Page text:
Sunday, April 28, 2019

Today: Louise Brooks' in Beggars of Life screens in Greeley, Colorado

Later today, the sensational 1928 Louise Brooks' film Beggars of Life will be shown in Greeley, Colorado with live musical accompaniment by the Mont Alto Motion Picture Orchestra (pictured below). This 2 pm screening will take place at the Hensel Phelps Theatre - 701 10th Ave, Greeley, CO 80631. More information about this event may be found HERE.

In this gripping film set in American hobo subculture, Louise Brooks and Richard Arlen take to riding the rails to escape a manslaughter charge. Pre-depression America is shown as a place of formless threats and constant danger. Long unavailable, Beggars of Life was recently restored by the George Eastman Museum, and is now widely regarded as Louise Brooks’ finest American film.

This silent film will be accompanied by The Mont Alto Motion Picture Orchestra. Based in Louisville, Colorado, this quintet has become famous for its sensitive and powerful resurrection of the lost repertoire played by silent film orchestras. Through live appearances throughout America and dozens of recordings, the Mont Alto orchestra shows that the golden age of Hollywood music actually came before “talkies.” Mont Alto will be performing the score that they were commissioned to record for the recent Blu-ray release of this film on the Kino-Lorber label.

“…in “Beggars of Life,” Rodney Sauer and company are once again authoritative and expressively pitch-perfect. But the players are not there to lead, distract or showboat, but to underscore, strictly in partnership with the film.” — Bright Lights Film Journal.

Want to learn more about Louise Brooks and Beggars of Life? My book, Beggars of Life: A Companion to the 1928 Film, as well as the DVD / Blu-ray of the film from Kino Lorber, are the perfect compliment to one another. And what's more, the DVD, featuring the best copy of the film available anywhere as well as the Mont Alto Motion Picture Orchestra score, also includes an informative commentary by your's truly!

My 106-page book on Beggars of Life looks at the film Oscar-winning director William Wellman thought his finest silent movie. Based on Jim Tully’s bestselling book of hobo life—and filmed by Wellman the year after he made Wings (the first film to win the Best Picture Oscar), Beggars of Life is a riveting drama about an orphan girl (played by Louise Brooks) who kills her abusive stepfather and flees the law. She meets a boy tramp (leading man Richard Arlen), and together they ride the rails through a dangerous hobo underground ruled over by Oklahoma Red (future Oscar winner Wallace Beery). Beggars of Life showcases Brooks in her best American silent—a film the Cleveland Plain Dealer described as “a raw, sometimes bleeding slice of life.” This first ever study of Beggars of Life includes more than 50 little seen images, and a foreword by actor and author William Wellman, Jr. (the director's son).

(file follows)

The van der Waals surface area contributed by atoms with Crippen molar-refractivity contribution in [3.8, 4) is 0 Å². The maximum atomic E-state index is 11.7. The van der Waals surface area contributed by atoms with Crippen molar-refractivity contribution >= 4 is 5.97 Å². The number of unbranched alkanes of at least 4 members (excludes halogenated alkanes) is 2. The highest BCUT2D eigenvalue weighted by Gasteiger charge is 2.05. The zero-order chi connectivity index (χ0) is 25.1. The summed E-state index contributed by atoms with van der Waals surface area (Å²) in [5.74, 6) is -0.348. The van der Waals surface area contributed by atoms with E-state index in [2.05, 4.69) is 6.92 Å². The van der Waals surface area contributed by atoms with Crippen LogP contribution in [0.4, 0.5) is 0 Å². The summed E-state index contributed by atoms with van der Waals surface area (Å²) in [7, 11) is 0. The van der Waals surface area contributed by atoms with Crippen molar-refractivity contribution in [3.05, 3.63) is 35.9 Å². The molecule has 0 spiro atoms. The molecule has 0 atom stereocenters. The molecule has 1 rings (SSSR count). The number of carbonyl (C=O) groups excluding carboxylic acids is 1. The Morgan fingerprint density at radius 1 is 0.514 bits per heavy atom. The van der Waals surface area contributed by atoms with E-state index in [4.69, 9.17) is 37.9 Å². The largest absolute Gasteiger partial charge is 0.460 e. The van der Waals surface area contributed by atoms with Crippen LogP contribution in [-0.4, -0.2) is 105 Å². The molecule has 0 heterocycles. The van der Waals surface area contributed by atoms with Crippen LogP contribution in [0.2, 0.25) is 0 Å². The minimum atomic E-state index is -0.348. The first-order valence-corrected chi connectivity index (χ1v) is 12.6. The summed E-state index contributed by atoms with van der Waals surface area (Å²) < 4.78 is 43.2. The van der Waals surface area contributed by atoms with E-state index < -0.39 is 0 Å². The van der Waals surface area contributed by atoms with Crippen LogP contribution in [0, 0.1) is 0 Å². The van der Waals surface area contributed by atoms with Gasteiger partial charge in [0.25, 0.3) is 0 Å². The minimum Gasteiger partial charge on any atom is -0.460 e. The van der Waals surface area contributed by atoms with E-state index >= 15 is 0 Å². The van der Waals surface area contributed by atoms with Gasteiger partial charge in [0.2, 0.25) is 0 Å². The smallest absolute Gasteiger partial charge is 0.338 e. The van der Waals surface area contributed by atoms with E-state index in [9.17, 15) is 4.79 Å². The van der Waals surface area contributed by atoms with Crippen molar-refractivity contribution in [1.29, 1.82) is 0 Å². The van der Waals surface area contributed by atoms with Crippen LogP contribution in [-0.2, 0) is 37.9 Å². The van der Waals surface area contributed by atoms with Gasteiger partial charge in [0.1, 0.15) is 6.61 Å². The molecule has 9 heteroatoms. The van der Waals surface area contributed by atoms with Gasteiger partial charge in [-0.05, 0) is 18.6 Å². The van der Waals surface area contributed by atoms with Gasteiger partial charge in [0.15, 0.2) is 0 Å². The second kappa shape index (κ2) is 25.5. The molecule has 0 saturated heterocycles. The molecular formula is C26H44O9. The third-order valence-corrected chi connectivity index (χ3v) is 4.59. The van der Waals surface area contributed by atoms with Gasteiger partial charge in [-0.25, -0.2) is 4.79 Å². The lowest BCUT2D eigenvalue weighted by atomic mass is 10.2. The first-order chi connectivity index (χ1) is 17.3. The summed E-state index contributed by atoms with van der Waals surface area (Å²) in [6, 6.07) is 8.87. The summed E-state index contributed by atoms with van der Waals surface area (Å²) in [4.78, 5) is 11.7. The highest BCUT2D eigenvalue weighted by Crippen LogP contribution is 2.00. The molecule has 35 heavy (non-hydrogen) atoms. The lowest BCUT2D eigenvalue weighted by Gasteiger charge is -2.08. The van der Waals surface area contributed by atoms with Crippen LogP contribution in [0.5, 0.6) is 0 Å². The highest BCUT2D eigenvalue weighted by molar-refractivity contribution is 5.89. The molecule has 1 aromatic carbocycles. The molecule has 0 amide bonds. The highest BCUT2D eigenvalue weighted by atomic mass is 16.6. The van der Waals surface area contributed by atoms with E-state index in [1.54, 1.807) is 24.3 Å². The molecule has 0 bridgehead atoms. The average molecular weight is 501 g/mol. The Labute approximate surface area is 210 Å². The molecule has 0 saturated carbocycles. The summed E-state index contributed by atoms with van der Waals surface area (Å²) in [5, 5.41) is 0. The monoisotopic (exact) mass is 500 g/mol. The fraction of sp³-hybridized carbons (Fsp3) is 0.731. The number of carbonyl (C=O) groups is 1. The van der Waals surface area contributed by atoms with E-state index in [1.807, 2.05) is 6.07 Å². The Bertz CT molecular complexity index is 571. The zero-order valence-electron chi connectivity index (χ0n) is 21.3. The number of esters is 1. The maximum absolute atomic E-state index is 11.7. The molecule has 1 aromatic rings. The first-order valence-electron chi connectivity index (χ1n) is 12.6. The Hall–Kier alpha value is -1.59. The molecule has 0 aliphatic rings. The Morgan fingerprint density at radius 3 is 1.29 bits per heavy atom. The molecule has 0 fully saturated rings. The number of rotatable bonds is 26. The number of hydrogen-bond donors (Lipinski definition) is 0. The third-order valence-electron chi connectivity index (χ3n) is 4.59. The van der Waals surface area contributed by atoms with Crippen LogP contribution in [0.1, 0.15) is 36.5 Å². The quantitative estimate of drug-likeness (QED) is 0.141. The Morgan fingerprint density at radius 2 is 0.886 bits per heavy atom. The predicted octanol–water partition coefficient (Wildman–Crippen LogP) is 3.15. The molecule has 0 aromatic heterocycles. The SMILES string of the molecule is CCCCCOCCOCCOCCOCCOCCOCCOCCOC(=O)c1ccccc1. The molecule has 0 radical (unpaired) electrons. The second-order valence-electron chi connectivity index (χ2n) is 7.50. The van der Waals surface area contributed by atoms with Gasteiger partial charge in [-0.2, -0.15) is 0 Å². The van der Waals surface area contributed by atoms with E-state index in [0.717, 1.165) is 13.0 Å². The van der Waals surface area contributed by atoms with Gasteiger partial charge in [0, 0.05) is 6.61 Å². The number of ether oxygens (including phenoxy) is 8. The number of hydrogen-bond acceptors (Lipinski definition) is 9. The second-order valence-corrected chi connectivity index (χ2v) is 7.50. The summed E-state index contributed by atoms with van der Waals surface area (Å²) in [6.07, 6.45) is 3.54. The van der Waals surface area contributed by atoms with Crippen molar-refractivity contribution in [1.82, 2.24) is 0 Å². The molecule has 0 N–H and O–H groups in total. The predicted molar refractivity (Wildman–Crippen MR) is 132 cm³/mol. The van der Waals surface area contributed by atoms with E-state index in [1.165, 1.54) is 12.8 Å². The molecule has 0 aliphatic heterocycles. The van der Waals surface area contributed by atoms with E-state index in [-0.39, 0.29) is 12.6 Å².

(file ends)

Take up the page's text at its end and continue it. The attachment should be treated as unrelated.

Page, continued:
If you haven't secured a copy of either the book or the DVD / Blu-ray, why not do so today? Each is an essential addition to your Louise Brooks collection. And what's more, my book is available around the world on Amazon.

Saturday, April 27, 2019

Louise Brooks related booksigning one week from today

In case anyone is interested, I will be signing copies of my recent book, Louise Brooks the Persistent Star, one week from today at the Castro Theater in San Francisco, as part of the 24th annual San Francisco Silent Film Festival. Follow THIS LINK for more information about this special event. Or, check out this earlier Louise Brooks Society blog.

I will be signing copies of Louise Brooks the Persistent Star following the 10:00 am showing of the Marion Davies film, The Lights of Old Broadway. The book signing is expected to start around 11:15 am. I will also have a few copies of two of my earlier books, Beggars of Life: A Companion to the 1928 Film (with a forward by William Wellman Jr, who will also be at the festival, see below), and Now We're in the Air: A Companion to the Once Lost Film (with a foreword by film preservationist Rob Byrne, who will also be at the Festival).

Here is the line-up of signings: 2019 Books and Authors

Thursday May 2

Douglas Fairbanks: The Fourth Musketeer edited by Kelley Smoot
Approximately 2:20 pm following Wolf Song

Clarence Brown: Hollywood’s Forgotten Master by Gwenda Young (with a forward by Kevin Brownlow)
Approximately 8:30 pm following The Signal Tower

Friday May 3

Wild Bill Wellman: Hollywood Rebel by William Wellman, Jr.
Approximately 11:20 am following You Never Know Women

Hollywood Celebrates the Holidays & Hollywoodland by Mary Mallory & Karie Bible
Approximately 1:30 pm following Tonka of the Gallows
Looking for Garbo by Jon Miller
Approximately 6:15 pm following Rapsodia Satanica

Saturday May 4

Louise Brooks: The Persistent Star by Thomas Gladysz